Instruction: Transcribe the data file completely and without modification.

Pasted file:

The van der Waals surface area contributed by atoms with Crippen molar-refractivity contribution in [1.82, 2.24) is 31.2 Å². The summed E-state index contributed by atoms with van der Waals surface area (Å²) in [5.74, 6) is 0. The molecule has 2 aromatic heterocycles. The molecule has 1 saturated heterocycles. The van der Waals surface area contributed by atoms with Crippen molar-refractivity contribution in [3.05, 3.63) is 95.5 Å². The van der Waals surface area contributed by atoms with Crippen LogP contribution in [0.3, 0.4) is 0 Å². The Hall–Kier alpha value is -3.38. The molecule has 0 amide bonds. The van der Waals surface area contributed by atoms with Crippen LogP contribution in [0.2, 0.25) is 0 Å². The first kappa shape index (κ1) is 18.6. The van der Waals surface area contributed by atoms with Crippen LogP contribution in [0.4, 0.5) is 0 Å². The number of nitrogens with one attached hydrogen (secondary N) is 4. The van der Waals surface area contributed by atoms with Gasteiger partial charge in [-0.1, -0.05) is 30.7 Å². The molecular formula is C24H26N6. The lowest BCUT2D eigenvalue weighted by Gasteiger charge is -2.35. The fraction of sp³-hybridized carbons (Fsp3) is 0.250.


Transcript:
The van der Waals surface area contributed by atoms with Crippen molar-refractivity contribution in [1.82, 2.24) is 31.2 Å². The summed E-state index contributed by atoms with van der Waals surface area (Å²) in [5.74, 6) is 0. The molecule has 2 aromatic heterocycles. The molecule has 1 saturated heterocycles. The van der Waals surface area contributed by atoms with Crippen molar-refractivity contribution in [3.05, 3.63) is 95.5 Å². The van der Waals surface area contributed by atoms with Crippen LogP contribution in [0.3, 0.4) is 0 Å². The Hall–Kier alpha value is -3.38. The molecule has 0 amide bonds. The van der Waals surface area contributed by atoms with Crippen LogP contribution in [0.2, 0.25) is 0 Å². The first kappa shape index (κ1) is 18.6. The van der Waals surface area contributed by atoms with Crippen LogP contribution in [0.4, 0.5) is 0 Å². The number of nitrogens with one attached hydrogen (secondary N) is 4. The van der Waals surface area contributed by atoms with Gasteiger partial charge in [-0.1, -0.05) is 30.7 Å². The molecular formula is C24H26N6. The lowest BCUT2D eigenvalue weighted by Gasteiger charge is -2.35. The fraction of sp³-hybridized carbons (Fsp3) is 0.250.